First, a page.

I glance at the new season, except all those really short shows.
It’s still the same; I won’t have the time to do the near-daily posts about way too many shows that I used to do, but I might choose a couple to write about. Also, I can’t resist giving you all my opinions about the new season, well, at least some of it. In small doses.
It’s not off to the most auspicious start, is it? First, what’s up with all these little shows? We started with an Osaka girl that feels like a crudely animated documentary rather than a comedy, then there was an iDOLM@STER spinoff using cute little versions of themselves, which is passable, then there’s a girl afraid of heights being dragged mountain climbing, and the best title of the season (Mangirl!) … I mean, how many of those microseries do we get this season? Every time I sat down with a new show it was no longer than five minutes long. What’s more, Teekyuu was faster and better than any of them.
Finally, something longer comes along. Cuticle Tantei Inaba is about a werewolf-police dog turned private detective with a hair fetish, or something. A goat named Don Valetino keeps robbing banks so police detective Ogino enlists Hiroshi (the werewolf) and his two assistants Yuuta and Kei to nab him, and it’s all an excuse to string together as many gags as possible while Kei (straight man) shouts out reactions. I can handle a little of this type of humor but 3/4 of the episode went on like this until I was too worn down to care. I said I wanted something longer but this episode seemed twice as long as it should be.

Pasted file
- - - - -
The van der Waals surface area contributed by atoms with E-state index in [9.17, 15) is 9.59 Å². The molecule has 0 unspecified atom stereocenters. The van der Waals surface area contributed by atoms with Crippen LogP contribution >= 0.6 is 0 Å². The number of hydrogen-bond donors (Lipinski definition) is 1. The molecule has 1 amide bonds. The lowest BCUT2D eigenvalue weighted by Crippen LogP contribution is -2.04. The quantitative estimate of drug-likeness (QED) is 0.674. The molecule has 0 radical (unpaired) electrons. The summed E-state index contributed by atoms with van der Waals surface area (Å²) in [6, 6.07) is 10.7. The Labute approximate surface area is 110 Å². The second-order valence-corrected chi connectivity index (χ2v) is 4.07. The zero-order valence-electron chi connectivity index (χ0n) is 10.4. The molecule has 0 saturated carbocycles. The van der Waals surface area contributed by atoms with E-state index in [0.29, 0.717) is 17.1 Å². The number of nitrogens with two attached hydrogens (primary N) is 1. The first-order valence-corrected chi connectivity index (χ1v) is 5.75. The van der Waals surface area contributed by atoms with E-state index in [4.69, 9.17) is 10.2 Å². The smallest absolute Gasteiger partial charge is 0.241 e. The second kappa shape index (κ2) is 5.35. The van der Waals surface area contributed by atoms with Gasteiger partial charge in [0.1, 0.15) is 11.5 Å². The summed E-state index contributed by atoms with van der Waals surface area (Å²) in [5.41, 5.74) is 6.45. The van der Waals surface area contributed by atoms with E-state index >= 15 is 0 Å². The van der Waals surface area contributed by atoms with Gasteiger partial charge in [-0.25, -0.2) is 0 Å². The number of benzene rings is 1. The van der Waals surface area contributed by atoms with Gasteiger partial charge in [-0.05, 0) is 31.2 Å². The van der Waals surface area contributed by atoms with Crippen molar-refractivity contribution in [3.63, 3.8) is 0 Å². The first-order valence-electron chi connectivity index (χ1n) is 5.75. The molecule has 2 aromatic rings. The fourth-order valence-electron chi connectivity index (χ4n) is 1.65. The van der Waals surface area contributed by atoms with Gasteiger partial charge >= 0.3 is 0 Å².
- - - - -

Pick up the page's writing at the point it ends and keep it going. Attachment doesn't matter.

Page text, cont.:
Then there’s Maoyuu Maou Yuusha, where an epic war between humans and demons has been raging for years, and a hero has set out to finish it once and for all by battling the demon king. The OP sequence after this introduction shows countless characters in the field or doing court-intrigue things, and I despaired at all the name memorization and scheme-analysis I’d have to do, but the show quickly shifts when the hero discovers that the demon king is a sexy redhead showing a lot of cleavage. And she’s delighted to see him. The hero, being a hero, is completely flummuxed, and there follows a lot of talk about how this war is sustained by special interests on both sides to keep parts of the economy (their parts, of course) afloat. The hero, being a hero, understands little of this, so the demon king explains for him (and presumably for us); meanwhile we get shots of various people either happy or miserable about the war, to illustrate her point. An idea of an epic fantasy story where enemies are trying to end a war rather than kill each other is very tempting, but I wasn’t crazy about how ep1 was put together. The king does too much explaining while the hero fights with his own worldview and panics whenever she gets too close or leans over, which is often. And in the end he’s convinced to take her quest for peace and make it his own too easily. When did he make the decision? Why? But I can’t resist the premise, so I’ll give the show a chance.
AKB0048 returns and it’s as daft as ever. Starting with a dream sequence involving stairways to heaven collapsing along with the idols running up them, the show wastes no time in lobbing strange, bright, silly visions at us while also developing the plot (the General Elections and Center Nova position return, putting the girls in a tizzy). And there’s the constant threat of the no fun galactic government. The two are combined when Yuuko announces to everyone that they’re all her rivals for the CN and then rescues three of them when captured and put on a show trial. It’s all cute and blinding, just as before. I liked the first season well enough, but even if I do watch the new one I don’t think I’ll write about it here.